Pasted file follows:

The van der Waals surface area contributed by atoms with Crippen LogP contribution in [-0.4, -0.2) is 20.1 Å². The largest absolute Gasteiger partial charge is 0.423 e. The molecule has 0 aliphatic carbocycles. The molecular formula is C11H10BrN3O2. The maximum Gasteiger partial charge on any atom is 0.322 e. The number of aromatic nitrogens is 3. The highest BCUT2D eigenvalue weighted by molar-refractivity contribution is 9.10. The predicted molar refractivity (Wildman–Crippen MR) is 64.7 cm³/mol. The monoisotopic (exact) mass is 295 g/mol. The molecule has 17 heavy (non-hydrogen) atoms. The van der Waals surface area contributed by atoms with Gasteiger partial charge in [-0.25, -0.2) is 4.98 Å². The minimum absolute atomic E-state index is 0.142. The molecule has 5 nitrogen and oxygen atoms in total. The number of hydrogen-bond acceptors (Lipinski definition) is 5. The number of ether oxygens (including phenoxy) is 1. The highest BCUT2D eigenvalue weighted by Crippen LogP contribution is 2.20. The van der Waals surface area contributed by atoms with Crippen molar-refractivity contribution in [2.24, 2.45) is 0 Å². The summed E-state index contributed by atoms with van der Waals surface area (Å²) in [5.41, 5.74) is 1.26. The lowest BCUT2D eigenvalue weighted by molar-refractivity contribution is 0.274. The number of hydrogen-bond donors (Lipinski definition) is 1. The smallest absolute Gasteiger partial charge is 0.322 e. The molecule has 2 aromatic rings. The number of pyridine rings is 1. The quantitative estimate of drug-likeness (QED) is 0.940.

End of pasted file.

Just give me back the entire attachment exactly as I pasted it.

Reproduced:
The van der Waals surface area contributed by atoms with Crippen LogP contribution in [-0.4, -0.2) is 20.1 Å². The largest absolute Gasteiger partial charge is 0.423 e. The molecule has 0 aliphatic carbocycles. The molecular formula is C11H10BrN3O2. The maximum Gasteiger partial charge on any atom is 0.322 e. The number of aromatic nitrogens is 3. The highest BCUT2D eigenvalue weighted by molar-refractivity contribution is 9.10. The predicted molar refractivity (Wildman–Crippen MR) is 64.7 cm³/mol. The monoisotopic (exact) mass is 295 g/mol. The molecule has 17 heavy (non-hydrogen) atoms. The van der Waals surface area contributed by atoms with Gasteiger partial charge in [-0.25, -0.2) is 4.98 Å². The minimum absolute atomic E-state index is 0.142. The molecule has 5 nitrogen and oxygen atoms in total. The number of hydrogen-bond acceptors (Lipinski definition) is 5. The number of ether oxygens (including phenoxy) is 1. The highest BCUT2D eigenvalue weighted by Crippen LogP contribution is 2.20. The van der Waals surface area contributed by atoms with Crippen molar-refractivity contribution in [2.24, 2.45) is 0 Å². The summed E-state index contributed by atoms with van der Waals surface area (Å²) in [5.41, 5.74) is 1.26. The lowest BCUT2D eigenvalue weighted by molar-refractivity contribution is 0.274. The number of hydrogen-bond donors (Lipinski definition) is 1. The smallest absolute Gasteiger partial charge is 0.322 e. The molecule has 2 aromatic rings. The number of pyridine rings is 1. The quantitative estimate of drug-likeness (QED) is 0.940.